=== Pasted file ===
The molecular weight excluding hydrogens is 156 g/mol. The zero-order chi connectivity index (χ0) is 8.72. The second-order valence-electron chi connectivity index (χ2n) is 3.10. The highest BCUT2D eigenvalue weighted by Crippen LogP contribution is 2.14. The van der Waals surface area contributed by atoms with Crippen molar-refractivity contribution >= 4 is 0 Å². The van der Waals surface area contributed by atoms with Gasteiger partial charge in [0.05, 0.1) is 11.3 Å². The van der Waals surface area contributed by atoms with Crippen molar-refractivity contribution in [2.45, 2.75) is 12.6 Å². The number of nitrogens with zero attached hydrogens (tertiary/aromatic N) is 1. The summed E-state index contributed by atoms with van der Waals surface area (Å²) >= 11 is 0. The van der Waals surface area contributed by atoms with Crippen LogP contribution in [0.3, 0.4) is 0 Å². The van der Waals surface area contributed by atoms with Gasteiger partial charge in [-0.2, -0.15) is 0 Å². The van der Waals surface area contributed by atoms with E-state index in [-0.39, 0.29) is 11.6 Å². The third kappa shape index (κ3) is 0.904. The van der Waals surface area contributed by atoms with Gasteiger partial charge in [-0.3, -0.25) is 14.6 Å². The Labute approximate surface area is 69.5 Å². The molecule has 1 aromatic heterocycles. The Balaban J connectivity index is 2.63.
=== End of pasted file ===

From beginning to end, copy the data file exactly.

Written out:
The molecular weight excluding hydrogens is 156 g/mol. The zero-order chi connectivity index (χ0) is 8.72. The second-order valence-electron chi connectivity index (χ2n) is 3.10. The highest BCUT2D eigenvalue weighted by Crippen LogP contribution is 2.14. The van der Waals surface area contributed by atoms with Crippen molar-refractivity contribution >= 4 is 0 Å². The van der Waals surface area contributed by atoms with Gasteiger partial charge in [0.05, 0.1) is 11.3 Å². The van der Waals surface area contributed by atoms with Crippen molar-refractivity contribution in [2.45, 2.75) is 12.6 Å². The number of nitrogens with zero attached hydrogens (tertiary/aromatic N) is 1. The summed E-state index contributed by atoms with van der Waals surface area (Å²) >= 11 is 0. The van der Waals surface area contributed by atoms with Crippen LogP contribution in [0.3, 0.4) is 0 Å². The van der Waals surface area contributed by atoms with Gasteiger partial charge in [-0.2, -0.15) is 0 Å². The van der Waals surface area contributed by atoms with E-state index in [-0.39, 0.29) is 11.6 Å². The third kappa shape index (κ3) is 0.904. The van der Waals surface area contributed by atoms with Gasteiger partial charge in [-0.3, -0.25) is 14.6 Å². The Labute approximate surface area is 69.5 Å². The molecule has 1 aromatic heterocycles. The Balaban J connectivity index is 2.63.